Over the years, Chandler got further into the details. Not all willows are acceptable, she told me. The biblical text references specifically “willows of the brook,” that is, willows that grow near water. So the common weeping willow isn’t an exact match.

Ironically, I reached Chandler while she was in Brooklyn shopping for lulavs and etrogs grown far away and shipped to the United States. She manages school gardens and rarely buys any non-local produce, so she gets a pass this year.

“There’s a mitzvah to shake the lulav, but there’s also a mitzvah to take it,” she reminded me.

“If I take them from a dude on Avenue J, rather than taking them from the land, I’m relying on a lot of intermediaries. But when I can, the experience of taking them myself brings me a lot of joy in the season of joy,” she said. (Sukkot, which runs Oct. 13-20 this year, is called z’man simchateinu, our time of joy.) “It does disturb me that I don’t know the conditions of the farmers who grew these things or how much pesticides — though I’m pretty sure there are a lot of pesticides on the etrogim.”

Cover of 2017's "The Book of Lulav," available in full at tinyurl.com/bookoflulav
Cover of 2017’s “The Book of Lulav,” available in full at tinyurl.com/bookoflulav

A 2017 zine called “The Book of Lulav” contextualized the creation of local lulavs as a leftist political act. Rather than importing “expensive ritual items produced by a very small number of private companies” in far-away lands, the authors advocate selecting your arba minim from local plants.

“The Book of Lulav” includes instructions for four local lulavs: Detroit, Philly, North Carolina and California. The California lulav, created by Gabi Kirk, represents four different California ecosystems: the coast is represented by redwood, a stand-in for willow; valley/foothill chaparral is represented by oak, a stand-in for palm; mountain by Jeffrey pine or bay laurel for myrtle (like Shendelman); and desert by prickly pear fruit. In a follow-up article last year in Jewish Currents Kirk suggests a specifically East Bay lulav, similar to the California lulav, but using a pine cone instead of a prickly pear.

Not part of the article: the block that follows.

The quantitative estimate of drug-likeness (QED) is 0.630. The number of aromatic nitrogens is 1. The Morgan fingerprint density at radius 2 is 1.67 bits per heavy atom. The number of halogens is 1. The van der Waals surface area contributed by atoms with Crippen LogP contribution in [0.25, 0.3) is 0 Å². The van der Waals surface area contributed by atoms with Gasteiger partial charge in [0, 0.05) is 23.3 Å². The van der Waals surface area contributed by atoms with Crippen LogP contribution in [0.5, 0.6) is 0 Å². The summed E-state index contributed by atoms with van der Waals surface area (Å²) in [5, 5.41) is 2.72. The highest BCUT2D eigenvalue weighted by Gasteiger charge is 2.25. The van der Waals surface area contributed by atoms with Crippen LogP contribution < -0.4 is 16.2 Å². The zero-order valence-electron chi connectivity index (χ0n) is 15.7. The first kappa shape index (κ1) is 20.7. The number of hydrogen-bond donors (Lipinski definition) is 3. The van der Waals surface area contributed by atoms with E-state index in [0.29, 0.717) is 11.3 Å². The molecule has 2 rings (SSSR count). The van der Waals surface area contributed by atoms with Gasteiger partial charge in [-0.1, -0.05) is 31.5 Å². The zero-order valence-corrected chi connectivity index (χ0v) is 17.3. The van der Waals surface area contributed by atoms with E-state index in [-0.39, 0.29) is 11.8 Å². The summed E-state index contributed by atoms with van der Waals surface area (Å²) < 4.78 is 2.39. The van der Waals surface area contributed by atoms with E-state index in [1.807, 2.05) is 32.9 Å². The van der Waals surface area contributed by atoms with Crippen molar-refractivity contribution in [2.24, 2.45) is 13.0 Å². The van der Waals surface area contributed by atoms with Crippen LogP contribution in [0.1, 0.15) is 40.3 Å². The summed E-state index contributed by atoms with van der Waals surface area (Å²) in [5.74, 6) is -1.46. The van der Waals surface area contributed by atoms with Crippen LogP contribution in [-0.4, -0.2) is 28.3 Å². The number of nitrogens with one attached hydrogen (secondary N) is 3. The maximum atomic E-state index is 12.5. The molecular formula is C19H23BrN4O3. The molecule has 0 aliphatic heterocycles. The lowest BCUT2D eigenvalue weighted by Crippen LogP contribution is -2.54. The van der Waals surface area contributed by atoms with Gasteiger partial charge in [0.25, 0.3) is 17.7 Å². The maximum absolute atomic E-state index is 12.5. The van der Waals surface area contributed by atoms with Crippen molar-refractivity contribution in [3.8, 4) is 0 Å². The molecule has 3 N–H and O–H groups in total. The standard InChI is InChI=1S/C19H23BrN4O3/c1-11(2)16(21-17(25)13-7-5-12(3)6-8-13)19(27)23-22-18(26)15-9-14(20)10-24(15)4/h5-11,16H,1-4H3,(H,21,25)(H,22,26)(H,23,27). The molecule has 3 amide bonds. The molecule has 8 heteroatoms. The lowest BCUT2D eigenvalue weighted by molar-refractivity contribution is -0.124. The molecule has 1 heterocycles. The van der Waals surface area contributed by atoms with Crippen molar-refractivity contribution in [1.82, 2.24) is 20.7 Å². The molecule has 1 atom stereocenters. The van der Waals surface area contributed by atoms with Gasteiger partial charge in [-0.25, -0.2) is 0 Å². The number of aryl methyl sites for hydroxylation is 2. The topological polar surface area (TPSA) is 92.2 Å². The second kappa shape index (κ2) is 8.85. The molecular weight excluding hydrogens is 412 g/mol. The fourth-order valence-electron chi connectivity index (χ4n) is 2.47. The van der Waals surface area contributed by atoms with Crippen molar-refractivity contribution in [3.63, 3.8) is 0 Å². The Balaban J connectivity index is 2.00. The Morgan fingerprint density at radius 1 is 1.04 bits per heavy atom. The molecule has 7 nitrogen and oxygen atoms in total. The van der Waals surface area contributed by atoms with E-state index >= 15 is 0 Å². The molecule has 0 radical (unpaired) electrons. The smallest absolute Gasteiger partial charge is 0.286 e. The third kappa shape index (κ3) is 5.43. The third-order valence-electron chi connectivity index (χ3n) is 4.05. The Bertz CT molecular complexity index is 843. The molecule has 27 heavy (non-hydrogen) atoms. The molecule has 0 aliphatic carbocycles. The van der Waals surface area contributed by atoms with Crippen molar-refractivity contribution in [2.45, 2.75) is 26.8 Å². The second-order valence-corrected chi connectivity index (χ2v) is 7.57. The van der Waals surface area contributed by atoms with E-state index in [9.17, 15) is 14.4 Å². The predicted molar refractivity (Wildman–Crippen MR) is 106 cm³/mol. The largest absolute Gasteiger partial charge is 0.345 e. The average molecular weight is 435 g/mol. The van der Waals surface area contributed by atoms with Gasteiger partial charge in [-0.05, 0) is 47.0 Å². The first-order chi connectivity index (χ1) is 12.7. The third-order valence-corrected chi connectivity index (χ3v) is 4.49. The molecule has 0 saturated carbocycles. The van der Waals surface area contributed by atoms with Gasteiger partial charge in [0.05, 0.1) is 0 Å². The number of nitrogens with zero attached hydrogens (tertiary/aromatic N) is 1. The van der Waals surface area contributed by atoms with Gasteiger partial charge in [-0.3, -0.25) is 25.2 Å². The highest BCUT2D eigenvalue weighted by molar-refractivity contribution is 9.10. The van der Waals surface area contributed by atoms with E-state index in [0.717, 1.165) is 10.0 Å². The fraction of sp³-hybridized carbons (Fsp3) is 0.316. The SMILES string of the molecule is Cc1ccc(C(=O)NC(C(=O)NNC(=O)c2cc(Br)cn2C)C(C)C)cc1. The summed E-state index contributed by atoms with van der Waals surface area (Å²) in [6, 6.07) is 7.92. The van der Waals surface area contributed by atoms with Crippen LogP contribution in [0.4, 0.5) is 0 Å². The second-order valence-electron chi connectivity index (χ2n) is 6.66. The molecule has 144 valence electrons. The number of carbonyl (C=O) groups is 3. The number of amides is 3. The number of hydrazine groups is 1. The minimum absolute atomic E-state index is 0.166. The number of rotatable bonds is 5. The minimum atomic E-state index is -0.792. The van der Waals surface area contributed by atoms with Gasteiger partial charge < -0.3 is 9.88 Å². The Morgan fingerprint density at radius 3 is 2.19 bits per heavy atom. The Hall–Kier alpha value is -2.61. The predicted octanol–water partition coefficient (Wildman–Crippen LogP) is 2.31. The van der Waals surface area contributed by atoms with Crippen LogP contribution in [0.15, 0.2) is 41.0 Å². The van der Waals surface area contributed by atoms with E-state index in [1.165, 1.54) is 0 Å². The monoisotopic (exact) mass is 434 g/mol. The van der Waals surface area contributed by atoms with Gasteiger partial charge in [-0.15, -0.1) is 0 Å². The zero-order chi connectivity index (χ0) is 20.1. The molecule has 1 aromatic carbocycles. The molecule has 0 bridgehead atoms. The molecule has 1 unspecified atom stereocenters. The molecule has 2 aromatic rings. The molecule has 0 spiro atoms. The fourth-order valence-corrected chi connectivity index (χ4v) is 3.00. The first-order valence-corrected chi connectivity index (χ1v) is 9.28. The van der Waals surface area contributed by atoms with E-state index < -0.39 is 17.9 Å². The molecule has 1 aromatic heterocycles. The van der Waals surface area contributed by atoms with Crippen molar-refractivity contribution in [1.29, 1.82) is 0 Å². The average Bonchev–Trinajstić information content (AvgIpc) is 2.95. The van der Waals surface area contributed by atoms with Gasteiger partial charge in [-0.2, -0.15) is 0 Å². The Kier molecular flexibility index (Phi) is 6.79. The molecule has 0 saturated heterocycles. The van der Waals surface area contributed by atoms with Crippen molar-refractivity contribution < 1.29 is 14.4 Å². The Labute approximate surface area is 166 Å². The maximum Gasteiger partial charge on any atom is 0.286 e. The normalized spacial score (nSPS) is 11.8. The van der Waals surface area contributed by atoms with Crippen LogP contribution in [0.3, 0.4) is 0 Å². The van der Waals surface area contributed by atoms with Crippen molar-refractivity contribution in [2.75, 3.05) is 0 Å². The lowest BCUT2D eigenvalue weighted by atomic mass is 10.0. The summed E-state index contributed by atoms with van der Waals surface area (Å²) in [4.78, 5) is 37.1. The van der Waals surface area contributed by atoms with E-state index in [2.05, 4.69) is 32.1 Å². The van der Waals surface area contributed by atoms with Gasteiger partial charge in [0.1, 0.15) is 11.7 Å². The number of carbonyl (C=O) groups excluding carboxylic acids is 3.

While I was at Shendelman’s house, her friend Madeline Prager stopped by to pick up her arba minim. “Oh, give me one!” she said with delight upon seeing the Buddha’s hand. “They’re gorgeous. And they smell amazing!” Indeed, they are the best-smelling etrogs I’ve ever encountered.

Madeline Prager getting a whiff of the wonderful smell of one of Rabbi Sara Shendelman's homegrown Buddha's hand citrons (Photo/David A.M. Wilensky)
Madeline Prager getting a whiff of the wonderful smell of one of Rabbi Sara Shendelman’s homegrown Buddha’s hand citrons (Photo/David A.M. Wilensky)

Prager has been getting her arba minim from Shendelman for years. “I used to order them from a store. They’re sprayed with pesticides, shipped in plastic from overseas,” Prager told me. “But one year, Sara said she’s got all this stuff, so I came running.”

While I was there, I figured I might as well pick up my arba minim. I quickly picked out my willow, palm and bay, but dithered over which etrog I wanted. Shendelman helpfully pulled out her divining pendulum, held it over the two I was considering, and pronounced the one on my right the best etrog for me. Good enough.

Shaking it for the first time in the sukkah at Congregation Beth Sholom in San Francisco on Monday morning, I was pleased. My lulav was local. It was unruly, not tidy like all the store-bought ones held by others around me. And I had selected it myself. I shook it with joy.

The Jew In The Pew himself with his all-Berkeley arba minim set (Photo/Rabbi Sara Shendelman)
The Jew In The Pew himself with his all-Berkeley arba minim set (Photo/Rabbi Sara Shendelman)

Jew in the Pew is a regular feature. Send tips about ritual, religious and spiritual goings-on around the Bay Area to david@jweekly.com.

David A.M. Wilensky
David A.M. Wilensky

David A.M. Wilensky is the online editor of J. and "Jew in the Pew" columnist. He can be reached at david@jweekly.com.